Seares: How much can people protest when media performs badly? Protesters shouting 'Liar!' at reporters covering a Cagayan Oro City rally last Friday recalls 1995 pickets against news outlets in Cebu City.

Seares: How much can people protest when media performs badly? Protesters shouting 'Liar!' at reporters covering a Cagayan Oro City rally last Friday recalls 1995 pickets against news outlets in Cebu City.

[] When a protest is instigated by an aggrieved politician who uses his resources to hit back at media outlets that offend him, that makes the demonstration suspect. Twenty-nine years ago, a Cebu governor staged or encouraged pickets against local news media outlets that criticized his decisions.

LAST Friday, June 28 [2024], reporters were covering a protest staged by a group called FLOW (First Labor Organization of Cagayan Water District) when unidentified persons from the group right there on the street criticized their reporting of the water supply controversy in that city.

'DISCOURTEOUSLY TOLD.' The incident was hyped up by a statement from the city's chapter of NUJP (National Union of Journalists of the Philippines), condemning the bashing of media and asking the public to respect "media's role in covering an issue to deliver the truth."

NUJP Cagayan de Oro spoke only of the reporters "being discourteously told" that their news reports about the dispute between the local water district COWD and a water supplier were "a lie." "Bakakon (Liar!)" was the epithet allegedly hurled against CDO reporters.

DYMF, OTHER NEWS OUTLETS PICKETED. Compare the CDO 2024 incident with the Cebu incident on August 28, 1995 when supporters of then Cebu governor (1993-1995) Vicente "Tingting" de la Serna picketed the DYMF radio station "for alleged bias" against the Cebu governor. That was a protest action organized and deliberately mounted against media. Cebu's incident was a few notches higher than the last June 28 [2024] assault on media in CDO. And no less than a public official struck by media fire ordered the counter-move in the Cebu case almost three decades ago.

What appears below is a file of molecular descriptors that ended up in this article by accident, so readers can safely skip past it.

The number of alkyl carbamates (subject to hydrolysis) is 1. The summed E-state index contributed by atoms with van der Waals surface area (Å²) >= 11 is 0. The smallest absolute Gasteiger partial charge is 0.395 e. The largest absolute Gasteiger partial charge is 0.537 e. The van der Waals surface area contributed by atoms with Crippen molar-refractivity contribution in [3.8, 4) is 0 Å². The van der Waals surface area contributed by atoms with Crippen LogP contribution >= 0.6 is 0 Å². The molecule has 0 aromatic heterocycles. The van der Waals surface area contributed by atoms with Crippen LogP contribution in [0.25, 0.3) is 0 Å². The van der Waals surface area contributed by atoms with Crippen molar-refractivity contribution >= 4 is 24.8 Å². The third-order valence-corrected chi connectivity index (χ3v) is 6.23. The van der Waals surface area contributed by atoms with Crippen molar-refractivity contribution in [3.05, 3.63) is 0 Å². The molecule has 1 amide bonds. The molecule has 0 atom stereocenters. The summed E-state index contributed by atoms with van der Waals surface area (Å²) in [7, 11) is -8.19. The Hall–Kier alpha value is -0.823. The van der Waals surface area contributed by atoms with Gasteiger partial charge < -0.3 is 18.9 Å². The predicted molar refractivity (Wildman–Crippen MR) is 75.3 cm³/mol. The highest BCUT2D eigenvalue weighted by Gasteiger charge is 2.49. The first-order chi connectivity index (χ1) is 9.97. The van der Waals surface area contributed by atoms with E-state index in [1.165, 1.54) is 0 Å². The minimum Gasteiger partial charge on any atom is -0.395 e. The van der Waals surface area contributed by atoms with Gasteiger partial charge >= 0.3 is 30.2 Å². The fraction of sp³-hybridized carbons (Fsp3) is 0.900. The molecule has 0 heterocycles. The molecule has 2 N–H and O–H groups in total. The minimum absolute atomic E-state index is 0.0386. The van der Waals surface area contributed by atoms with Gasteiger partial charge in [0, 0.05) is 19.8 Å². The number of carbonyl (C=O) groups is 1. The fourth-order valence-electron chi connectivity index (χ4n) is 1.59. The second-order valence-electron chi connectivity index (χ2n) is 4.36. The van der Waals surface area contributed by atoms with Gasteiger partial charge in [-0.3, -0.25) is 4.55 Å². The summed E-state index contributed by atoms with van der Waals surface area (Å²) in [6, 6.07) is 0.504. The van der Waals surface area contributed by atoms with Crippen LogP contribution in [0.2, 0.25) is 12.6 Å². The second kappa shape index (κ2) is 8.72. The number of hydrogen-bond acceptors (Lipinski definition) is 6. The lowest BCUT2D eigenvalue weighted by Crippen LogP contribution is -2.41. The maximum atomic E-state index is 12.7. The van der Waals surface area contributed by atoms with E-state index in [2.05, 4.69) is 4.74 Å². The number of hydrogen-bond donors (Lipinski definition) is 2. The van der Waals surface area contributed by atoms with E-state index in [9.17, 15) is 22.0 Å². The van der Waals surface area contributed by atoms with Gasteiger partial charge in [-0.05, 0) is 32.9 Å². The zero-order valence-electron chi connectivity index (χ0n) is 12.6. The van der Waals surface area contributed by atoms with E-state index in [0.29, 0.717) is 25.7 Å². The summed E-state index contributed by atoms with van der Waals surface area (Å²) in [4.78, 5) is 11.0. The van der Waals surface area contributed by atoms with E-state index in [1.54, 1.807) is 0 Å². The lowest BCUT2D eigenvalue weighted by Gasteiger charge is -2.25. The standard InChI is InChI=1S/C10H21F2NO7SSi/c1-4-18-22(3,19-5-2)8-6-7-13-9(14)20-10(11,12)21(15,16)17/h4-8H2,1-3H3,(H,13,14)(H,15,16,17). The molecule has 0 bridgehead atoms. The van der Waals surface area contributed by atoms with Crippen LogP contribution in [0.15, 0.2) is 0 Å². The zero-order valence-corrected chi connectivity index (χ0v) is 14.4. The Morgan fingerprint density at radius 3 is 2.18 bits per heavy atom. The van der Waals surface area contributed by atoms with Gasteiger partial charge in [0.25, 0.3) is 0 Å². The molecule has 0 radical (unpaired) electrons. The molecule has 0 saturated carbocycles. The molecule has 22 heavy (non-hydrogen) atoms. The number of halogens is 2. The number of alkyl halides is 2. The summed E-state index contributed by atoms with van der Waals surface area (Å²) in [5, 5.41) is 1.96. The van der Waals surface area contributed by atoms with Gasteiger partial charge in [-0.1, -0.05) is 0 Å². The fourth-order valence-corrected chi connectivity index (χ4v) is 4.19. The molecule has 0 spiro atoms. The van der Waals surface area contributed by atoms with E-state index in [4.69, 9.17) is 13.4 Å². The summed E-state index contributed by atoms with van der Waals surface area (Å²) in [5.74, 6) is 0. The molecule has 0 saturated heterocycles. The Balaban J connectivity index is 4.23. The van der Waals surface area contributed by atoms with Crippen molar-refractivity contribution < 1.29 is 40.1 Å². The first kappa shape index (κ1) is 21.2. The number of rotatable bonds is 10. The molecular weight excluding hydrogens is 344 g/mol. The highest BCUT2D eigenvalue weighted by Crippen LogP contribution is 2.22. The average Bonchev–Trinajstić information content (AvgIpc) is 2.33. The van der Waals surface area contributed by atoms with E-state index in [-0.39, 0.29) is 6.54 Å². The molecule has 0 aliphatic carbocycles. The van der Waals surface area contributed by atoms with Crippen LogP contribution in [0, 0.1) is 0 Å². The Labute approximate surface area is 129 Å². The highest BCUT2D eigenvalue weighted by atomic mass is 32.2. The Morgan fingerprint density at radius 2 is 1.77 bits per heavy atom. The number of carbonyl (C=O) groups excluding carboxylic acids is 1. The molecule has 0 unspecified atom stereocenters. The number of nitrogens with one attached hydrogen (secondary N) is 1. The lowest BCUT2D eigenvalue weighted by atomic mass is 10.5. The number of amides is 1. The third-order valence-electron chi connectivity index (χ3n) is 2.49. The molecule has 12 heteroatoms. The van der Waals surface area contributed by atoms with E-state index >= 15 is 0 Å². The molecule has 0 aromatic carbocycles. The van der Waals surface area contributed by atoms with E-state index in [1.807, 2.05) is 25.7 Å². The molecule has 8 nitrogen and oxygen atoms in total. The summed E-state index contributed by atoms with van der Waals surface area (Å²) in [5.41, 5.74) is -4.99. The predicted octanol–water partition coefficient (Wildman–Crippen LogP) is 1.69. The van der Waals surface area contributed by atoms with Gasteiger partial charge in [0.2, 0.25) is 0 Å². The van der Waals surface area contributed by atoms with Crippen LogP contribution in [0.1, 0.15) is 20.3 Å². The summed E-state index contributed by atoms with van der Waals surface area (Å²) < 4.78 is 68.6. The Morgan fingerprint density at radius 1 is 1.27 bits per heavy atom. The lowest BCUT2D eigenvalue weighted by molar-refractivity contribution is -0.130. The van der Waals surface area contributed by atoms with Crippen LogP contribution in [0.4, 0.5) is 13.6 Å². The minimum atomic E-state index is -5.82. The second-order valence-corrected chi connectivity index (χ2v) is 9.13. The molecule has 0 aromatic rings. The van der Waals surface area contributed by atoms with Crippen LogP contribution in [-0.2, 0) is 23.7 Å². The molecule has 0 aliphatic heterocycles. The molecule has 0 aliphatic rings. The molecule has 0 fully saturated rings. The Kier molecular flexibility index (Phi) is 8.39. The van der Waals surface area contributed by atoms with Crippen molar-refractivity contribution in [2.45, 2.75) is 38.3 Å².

Local media condemned the De la Serna picket: then SunStar columnist, the late Cerge M. Remonde wrote that "somebody should tell the governor to stop the foolishness of picketing media organizations." The backlash, Remonde wrote, is that more people are thinking de la Serna "cannot tolerate criticism." It is "turning off" even his most rabid supporters, Remonde said.

The governor was himself waging the battle against media, in his own way. The late SunStar columnist Wilfredo A. Veloso reported on April 28, 1995 that "since Tingting de la Serna has continued to keep mum on his charge of media bias and corruption against SunStar staffers, those maligned are going to sue him for libel and damages "so that he'll really have a chance to prove his charges." No charges were filed by either camp and so the accusations continued to hang until the governor's death on September 1, 2018 at 66.

'DARK AGE OF JOURNALISM.' SunStar on the same day, in an editorial, headlined "We do not allow the mob to rule media," said: "Obviously stage-managed by politicians, pickets of media establishments aim to substitute free editorial judgment with that of the picketers' bosses."

The editorial noted that "while Cebu's media have improved and matured considerably, compared to those of other urban centers outside Manila, some of our politicians would wish to drag them back to the dark age of journalism."

MEDIA IS NOT EXEMPT FROM CRITICISM, in whatever form that is legal and appropriate in the community. It can be in a letter or statement, usually sent to the media outlet with a request for publication under the news source's right of reply. That and, in addition from new technology, the reply being sent digitally and published in social media platforms.

A picket against a news media outlet, as was done in Cebu in 1995, or bad-mouthing reporters during coverage, as was reportedly done this week in CDO, may no longer be required, what with the available forums to air one's side and dispute or refute anything reported by media. But if that is still done, it cannot be dismissed as totally wrong. It's among the tools available and very much a part of the media public's arsenal.

What's undesirable is when it is false or fake, coming not as genuine public reaction but is instigated by a vengeful public official or politician who cannot take media criticism.

Still media can only complain and plead, as the CDO press did through the advocacy group NUJP.

WHAT MAY REDUCE MEDIA BASHING. Nothing better than doing its job well and, when it errs or falters, granting ample right of reply to the person or group affected by the story.

Nothing can be worse than media being unreasonably sensitive to criticism even as it waves to public officials the Supreme Court injunction of "Don't be onion-skinned."


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